To create test cases, start with normal data for the most often used transactions. Then move to boundary values and invalid data. Next, choose transactions that, while not used often, are vital to the success of the system (i.e., Shut Down The Nuclear Reactor). Make sure you have at least one test case for every Extension in the use case. Try transactions in strange orders. Violate the preconditions (if that can happen in actual use). If a transaction has loops, don't just loop through once or twice—be diabolical. Look for the longest, most convoluted path through the transaction and try it. If transactions should be executed in some logical order, try a different order. Instead of entering data top-down, try bottom-up. Create "goofy" test cases. If you don't try strange things, you know the users will.

Free Stuff

Download Holodeck from http://www.sisecure.com/holodeck/holodeck-trial.aspx.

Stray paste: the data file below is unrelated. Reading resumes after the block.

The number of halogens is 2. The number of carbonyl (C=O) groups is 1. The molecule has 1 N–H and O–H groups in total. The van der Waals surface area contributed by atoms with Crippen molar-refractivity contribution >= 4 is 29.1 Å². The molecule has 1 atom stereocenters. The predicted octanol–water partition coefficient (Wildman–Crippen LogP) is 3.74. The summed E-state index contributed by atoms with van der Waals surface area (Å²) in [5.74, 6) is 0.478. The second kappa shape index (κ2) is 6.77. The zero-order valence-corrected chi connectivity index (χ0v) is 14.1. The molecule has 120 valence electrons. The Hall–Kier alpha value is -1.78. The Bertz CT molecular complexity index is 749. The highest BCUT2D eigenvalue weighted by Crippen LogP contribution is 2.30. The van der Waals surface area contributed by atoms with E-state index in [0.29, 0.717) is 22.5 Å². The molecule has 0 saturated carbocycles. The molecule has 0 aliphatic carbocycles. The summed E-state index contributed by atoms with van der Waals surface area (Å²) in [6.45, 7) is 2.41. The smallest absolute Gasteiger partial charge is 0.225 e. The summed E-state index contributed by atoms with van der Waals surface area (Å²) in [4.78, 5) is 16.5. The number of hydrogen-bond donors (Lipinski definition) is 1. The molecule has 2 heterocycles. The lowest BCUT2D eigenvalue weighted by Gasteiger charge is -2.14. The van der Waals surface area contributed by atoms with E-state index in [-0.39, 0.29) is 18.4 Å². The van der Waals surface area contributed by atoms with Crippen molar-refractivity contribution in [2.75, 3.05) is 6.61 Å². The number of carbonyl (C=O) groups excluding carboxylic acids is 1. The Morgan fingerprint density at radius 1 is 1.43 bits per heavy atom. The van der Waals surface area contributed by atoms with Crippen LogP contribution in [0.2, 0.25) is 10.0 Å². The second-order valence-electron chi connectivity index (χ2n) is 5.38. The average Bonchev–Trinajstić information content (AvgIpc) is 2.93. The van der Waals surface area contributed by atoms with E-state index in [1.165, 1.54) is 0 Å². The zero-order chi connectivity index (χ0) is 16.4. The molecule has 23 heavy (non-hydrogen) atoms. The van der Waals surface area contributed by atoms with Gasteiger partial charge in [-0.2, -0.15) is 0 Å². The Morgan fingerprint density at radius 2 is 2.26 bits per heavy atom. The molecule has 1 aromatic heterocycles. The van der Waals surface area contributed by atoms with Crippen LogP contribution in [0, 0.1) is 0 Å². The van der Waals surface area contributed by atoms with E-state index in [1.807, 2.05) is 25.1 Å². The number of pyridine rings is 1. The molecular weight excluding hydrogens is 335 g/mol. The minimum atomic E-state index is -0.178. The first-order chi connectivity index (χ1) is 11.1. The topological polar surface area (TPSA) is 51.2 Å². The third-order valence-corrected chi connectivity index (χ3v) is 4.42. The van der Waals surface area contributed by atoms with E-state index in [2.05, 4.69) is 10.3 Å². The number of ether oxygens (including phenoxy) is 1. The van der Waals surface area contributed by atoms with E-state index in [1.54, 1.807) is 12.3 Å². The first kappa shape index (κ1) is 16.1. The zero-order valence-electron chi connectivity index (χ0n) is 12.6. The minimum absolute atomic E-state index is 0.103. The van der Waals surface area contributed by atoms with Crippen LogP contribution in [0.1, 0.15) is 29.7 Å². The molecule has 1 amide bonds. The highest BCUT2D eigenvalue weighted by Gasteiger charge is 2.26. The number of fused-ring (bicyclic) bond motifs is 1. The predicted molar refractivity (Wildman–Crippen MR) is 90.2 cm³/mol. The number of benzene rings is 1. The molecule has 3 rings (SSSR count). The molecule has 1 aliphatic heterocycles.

Most paths through a transaction are easy to create. They correspond to valid and invalid data being entered. More difficult are those paths due to some kind of exceptional condition—low memory, disk full, connection lost, driver not loaded, etc. It can be very time consuming for the tester to create or simulate these conditions. Fortunately, a tool is available to help the tester simulate these problems—Holodeck, created by James Whittaker and his associates at Florida Institute of Technology. Holodeck monitors the interactions between an application and its operating system. It logs each system call and enables the tester to simulate a failure of any call at will. In this way, the disk can be "made full," network connections can "become disconnected," data transmission can "be garbled," and a host of other problems can be simulated.